If he maintains this Stakhanovite work-rate, Dominic Sandbrook will have written the definitive, 8,000-page history of Britain’s post-Churchillian twentieth century by the time he is 44 years old. This would be no mean achievement and he is showing no sign of exhaustion in this, his fourth volume. Seasons in the Sun begins with Mr Wilson entering Downing Street for the second time and concludes with Mrs Thatcher reciting Francis of Assisi. The intervening five years were so bleak, bizarre and tragicomic that they seem to come from another planet. If there is a criticism of this book it is that the phrase ‘almost unbelievably’ is used rather too frequently, and yet how else does one preface tales of a prime minister so paranoid that he takes to holding meetings in his private lavatory, with all taps running, for fear of espionage? How else to describe the Jeremy Thorpe case, or the outbursts of Marcia Williams, or Ted Heath’s thirty-year sulk, let alone trade unions demanding wages rises north of sixty per cent?
More heavily focused on politics than previous volumes, the book finds the champions of the post-war consensus finally running out of the other people’s money. Even by the standards of the 1970s, the years of the second Wilson government (1974-76) were unremittingly grim. Sandbrook’s history of the 1960s provided a valuable service by reminding us that only a small part of London was swinging. Despite his best efforts, popular perception of that decade is destined to be forever informed by the memories of a small elite, but if the history of the sixties has largely been (re)written by the winners, there is a danger of the seventies being re-imagined by the losers. A few years ago, the New Economics Foundation declared 1976 to be the UK’s happiest year since the war but, as Sandbrook remarks, the think tank must have used a strange index because the diaries and letters of those who lived through it are soaked in the darkest pessimism. Sure enough, the New Economics Foundation prioritised income equality, resource depletion and ‘public sector investment’ as measures of well-being, but these were little valued in an era of stagflation, IRA atrocities and endless industrial action.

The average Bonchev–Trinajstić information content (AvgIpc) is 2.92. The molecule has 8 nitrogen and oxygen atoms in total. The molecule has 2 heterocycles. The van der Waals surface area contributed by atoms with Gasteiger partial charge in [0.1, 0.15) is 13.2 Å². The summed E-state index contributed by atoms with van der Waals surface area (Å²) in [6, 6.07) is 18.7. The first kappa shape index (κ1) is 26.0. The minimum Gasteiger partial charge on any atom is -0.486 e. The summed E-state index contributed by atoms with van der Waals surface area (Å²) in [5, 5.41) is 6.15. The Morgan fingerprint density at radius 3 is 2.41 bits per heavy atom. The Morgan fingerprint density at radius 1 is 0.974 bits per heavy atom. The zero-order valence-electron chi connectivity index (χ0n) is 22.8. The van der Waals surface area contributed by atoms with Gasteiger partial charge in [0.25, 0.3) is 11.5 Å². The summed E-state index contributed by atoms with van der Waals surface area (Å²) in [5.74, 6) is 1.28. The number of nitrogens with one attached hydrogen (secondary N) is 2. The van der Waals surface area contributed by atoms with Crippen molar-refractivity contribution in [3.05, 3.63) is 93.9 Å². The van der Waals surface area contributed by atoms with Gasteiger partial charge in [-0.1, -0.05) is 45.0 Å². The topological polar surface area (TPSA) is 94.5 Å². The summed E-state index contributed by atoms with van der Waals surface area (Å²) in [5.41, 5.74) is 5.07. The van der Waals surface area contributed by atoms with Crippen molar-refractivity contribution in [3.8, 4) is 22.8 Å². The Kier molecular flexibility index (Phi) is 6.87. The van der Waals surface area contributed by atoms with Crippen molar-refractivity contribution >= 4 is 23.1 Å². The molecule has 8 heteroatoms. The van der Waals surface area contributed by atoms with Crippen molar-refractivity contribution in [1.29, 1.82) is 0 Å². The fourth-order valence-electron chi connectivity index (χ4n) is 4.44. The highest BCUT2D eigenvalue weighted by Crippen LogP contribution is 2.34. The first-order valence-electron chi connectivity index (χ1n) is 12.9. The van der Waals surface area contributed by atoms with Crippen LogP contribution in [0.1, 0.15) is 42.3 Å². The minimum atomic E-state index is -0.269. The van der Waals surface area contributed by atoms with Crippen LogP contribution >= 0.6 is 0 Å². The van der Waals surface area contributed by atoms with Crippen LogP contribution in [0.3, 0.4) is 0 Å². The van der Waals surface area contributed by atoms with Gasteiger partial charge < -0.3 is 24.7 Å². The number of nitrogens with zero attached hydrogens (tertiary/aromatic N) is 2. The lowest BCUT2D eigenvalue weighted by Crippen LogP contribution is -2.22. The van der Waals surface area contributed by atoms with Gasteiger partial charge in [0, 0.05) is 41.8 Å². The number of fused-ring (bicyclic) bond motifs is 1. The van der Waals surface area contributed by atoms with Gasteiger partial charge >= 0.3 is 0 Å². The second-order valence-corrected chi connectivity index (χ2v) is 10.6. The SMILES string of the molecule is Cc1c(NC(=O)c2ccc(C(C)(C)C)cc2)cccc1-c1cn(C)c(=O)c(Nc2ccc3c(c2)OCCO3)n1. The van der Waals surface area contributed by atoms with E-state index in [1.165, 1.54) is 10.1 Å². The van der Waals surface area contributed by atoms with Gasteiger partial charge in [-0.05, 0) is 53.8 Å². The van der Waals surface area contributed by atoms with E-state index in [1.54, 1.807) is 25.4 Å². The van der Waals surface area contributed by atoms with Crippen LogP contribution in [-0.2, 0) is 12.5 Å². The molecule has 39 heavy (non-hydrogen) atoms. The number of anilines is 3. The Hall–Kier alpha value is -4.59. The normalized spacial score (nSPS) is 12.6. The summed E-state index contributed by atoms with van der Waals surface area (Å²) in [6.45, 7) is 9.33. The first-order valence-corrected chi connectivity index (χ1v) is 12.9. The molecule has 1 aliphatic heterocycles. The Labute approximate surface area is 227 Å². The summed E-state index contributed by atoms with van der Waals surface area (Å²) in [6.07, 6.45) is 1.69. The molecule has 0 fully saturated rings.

Elected as the candidate most likely to placate the unions, good old Mr Wilson capitulated at every turn but ultimately failed to prop up Keynesianism, leaving office with government spending at fifty per cent of GDP, inflation at thirty per cent, house prices in their third successive year of decline and sterling falling like a stone. ‘If I were a younger man’, said his successor James Callaghan, ‘I would emigrate.’ Many did. The Rolling Stones, John Lennon, David Bowie, Michael Caine and countless other stars of the stage and screen moved abroad to escape the 83 per cent top rate of income tax. (In doing so, they helped to reduce inequality in Britain which must count as some sort of pyrrhic victory for the left). For those who remained, including Roy Strong, Kenneth Williams, Philip Larkin and Alan Clark, the only question was whether the country would swing to the far-left or the far-right when Britain finally and inevitably collapsed.